ACSPRI Conferences, ACSPRI Social Science Methodology Conference 2014

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Using photo elicitation to understand customer experiences – Some lessons learned

Wei LIU, Beverley Sparks, Alexandra Coghlan

Building: Holme Building
Room: Holme Room
Date: 2014-12-08 03:30 PM – 05:00 PM
Last modified: 2014-11-26


This paper reviews photo elicitation as a method for investigating customer experience. Considered a creative and multi-sensory approach (Matteucci, 2013), it is argued that a photo elicitation method can help to trigger respondents’ memories related to specific places and events, sharpen their abilities to reflect on their experiences, and elicit stronger, more comprehensive responses when explaining their experiences behind the pictures (Harper, 2002; Matteucci, 2013). Drawing on the results of pilot studies using photo elicitation in three community-based events, this paper explores several methodological issues, with a focus on the logistics of data collection. The first study assigned each participant with a disposable camera (N=10), the second study randomly assigned participants to using a disposable camera or a smartphone (N=10) and the third study assigned participants to use a smartphone (N=9). In all studies, participants completed a short survey about the photo experiences as part of an exploration of feelings and thoughts of the community events. In the last two studies, a follow up group interview was undertaken to discuss the logistics of the method used.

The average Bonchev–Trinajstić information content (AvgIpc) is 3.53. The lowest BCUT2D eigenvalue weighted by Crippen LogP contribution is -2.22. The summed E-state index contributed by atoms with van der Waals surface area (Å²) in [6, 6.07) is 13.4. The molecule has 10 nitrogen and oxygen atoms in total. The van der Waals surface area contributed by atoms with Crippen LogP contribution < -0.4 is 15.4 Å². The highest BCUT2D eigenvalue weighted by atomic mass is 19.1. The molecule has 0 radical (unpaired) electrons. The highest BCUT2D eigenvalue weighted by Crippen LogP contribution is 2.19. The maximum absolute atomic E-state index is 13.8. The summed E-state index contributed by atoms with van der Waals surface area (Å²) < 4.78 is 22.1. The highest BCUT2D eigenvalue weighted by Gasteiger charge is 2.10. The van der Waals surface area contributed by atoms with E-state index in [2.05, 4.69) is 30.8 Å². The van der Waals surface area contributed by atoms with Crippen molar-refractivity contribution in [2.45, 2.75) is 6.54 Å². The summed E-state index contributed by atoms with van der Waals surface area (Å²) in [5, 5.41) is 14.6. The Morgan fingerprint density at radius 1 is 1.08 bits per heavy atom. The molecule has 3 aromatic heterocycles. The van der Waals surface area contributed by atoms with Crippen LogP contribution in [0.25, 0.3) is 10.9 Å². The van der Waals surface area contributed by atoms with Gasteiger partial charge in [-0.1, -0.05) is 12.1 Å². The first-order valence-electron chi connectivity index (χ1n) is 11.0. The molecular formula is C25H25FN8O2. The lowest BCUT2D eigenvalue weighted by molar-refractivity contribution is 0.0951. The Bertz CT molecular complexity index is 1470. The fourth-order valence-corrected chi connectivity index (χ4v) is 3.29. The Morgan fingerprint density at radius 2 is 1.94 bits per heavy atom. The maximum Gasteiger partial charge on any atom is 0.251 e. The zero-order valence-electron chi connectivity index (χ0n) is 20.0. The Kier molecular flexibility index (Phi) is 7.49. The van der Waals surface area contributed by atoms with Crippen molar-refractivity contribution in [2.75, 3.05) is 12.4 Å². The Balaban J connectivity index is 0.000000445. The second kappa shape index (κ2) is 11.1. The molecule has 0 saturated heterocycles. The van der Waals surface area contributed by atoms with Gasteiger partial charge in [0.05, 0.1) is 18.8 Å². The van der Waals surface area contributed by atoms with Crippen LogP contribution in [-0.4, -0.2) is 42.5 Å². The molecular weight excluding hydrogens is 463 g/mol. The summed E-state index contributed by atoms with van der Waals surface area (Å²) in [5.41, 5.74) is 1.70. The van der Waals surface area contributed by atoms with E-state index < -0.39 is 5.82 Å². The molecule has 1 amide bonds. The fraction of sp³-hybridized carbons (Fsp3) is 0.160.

Based on the three studies, logistical issues of disposable versus smartphone cameras are elaborated upon including: (i) quality of images; (ii) number of exposures; (iii) collection of cameras; and (iv) cost and time associated with photo development. Smartphone camera data collection was found to be superior to disposable cameras. Follow up group interviews found that photo elicitation enhanced participant experiences by helping them to reflect more deeply on the event experience. Participants also demonstrated enthusiasm in talking about their experiences and talked extensively with the help of images as form of recall aid. Ethical requirements such as privacy issues, and the level of commitment required from the participants necessitate careful briefing of participants.

Our findings support the literature’s conclusion that this technique stimulates deeper reflection, producing rich data. Photo elicitation has limitations and may be criticized for influencing the way participants view an event. However, it provides a good method to explore, in depth, the momentary experiences people have at an event with a focus on those salient or important moments that the participant deems to be of importance.


Harper, D. (2002). Talking about pictures: A case for photo elicitation. Visual Studies, 17(1), 13-26.

Matteucci, X. (2013). Photo elicitation: Exploring tourist experiences with researcher-found images. Tourism Management, 35, 190-197.

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